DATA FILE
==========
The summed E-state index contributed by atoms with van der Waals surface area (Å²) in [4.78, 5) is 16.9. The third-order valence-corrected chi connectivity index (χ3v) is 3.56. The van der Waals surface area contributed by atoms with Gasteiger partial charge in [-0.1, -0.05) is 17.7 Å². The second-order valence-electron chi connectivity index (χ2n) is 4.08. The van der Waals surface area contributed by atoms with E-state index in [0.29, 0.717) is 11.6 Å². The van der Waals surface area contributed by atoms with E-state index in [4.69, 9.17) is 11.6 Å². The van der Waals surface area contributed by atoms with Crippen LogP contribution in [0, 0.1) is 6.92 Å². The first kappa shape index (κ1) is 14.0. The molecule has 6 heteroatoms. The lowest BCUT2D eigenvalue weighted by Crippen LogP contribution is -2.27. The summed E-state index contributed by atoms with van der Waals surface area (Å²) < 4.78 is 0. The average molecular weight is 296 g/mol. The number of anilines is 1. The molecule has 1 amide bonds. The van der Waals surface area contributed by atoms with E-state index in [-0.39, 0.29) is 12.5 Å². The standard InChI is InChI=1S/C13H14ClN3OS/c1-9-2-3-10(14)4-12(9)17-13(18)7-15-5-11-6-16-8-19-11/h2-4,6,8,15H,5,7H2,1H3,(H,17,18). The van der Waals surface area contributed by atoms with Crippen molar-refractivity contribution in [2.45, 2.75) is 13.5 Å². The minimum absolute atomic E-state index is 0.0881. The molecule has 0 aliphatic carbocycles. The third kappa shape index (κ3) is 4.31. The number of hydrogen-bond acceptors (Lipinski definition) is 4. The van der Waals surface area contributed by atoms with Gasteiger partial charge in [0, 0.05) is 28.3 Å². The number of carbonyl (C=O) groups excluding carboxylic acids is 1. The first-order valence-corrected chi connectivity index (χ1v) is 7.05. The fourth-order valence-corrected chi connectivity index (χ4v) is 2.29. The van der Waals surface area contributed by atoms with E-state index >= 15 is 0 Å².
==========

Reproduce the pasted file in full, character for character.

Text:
The summed E-state index contributed by atoms with van der Waals surface area (Å²) in [4.78, 5) is 16.9. The third-order valence-corrected chi connectivity index (χ3v) is 3.56. The van der Waals surface area contributed by atoms with Gasteiger partial charge in [-0.1, -0.05) is 17.7 Å². The second-order valence-electron chi connectivity index (χ2n) is 4.08. The van der Waals surface area contributed by atoms with E-state index in [0.29, 0.717) is 11.6 Å². The van der Waals surface area contributed by atoms with E-state index in [4.69, 9.17) is 11.6 Å². The van der Waals surface area contributed by atoms with Crippen LogP contribution in [0, 0.1) is 6.92 Å². The first kappa shape index (κ1) is 14.0. The molecule has 6 heteroatoms. The lowest BCUT2D eigenvalue weighted by Crippen LogP contribution is -2.27. The summed E-state index contributed by atoms with van der Waals surface area (Å²) < 4.78 is 0. The average molecular weight is 296 g/mol. The number of anilines is 1. The molecule has 1 amide bonds. The van der Waals surface area contributed by atoms with E-state index in [-0.39, 0.29) is 12.5 Å². The standard InChI is InChI=1S/C13H14ClN3OS/c1-9-2-3-10(14)4-12(9)17-13(18)7-15-5-11-6-16-8-19-11/h2-4,6,8,15H,5,7H2,1H3,(H,17,18). The van der Waals surface area contributed by atoms with Crippen molar-refractivity contribution in [2.45, 2.75) is 13.5 Å². The minimum absolute atomic E-state index is 0.0881. The molecule has 0 aliphatic carbocycles. The third kappa shape index (κ3) is 4.31. The number of hydrogen-bond acceptors (Lipinski definition) is 4. The van der Waals surface area contributed by atoms with Gasteiger partial charge in [0, 0.05) is 28.3 Å². The number of carbonyl (C=O) groups excluding carboxylic acids is 1. The first-order valence-corrected chi connectivity index (χ1v) is 7.05. The fourth-order valence-corrected chi connectivity index (χ4v) is 2.29. The van der Waals surface area contributed by atoms with E-state index >= 15 is 0 Å².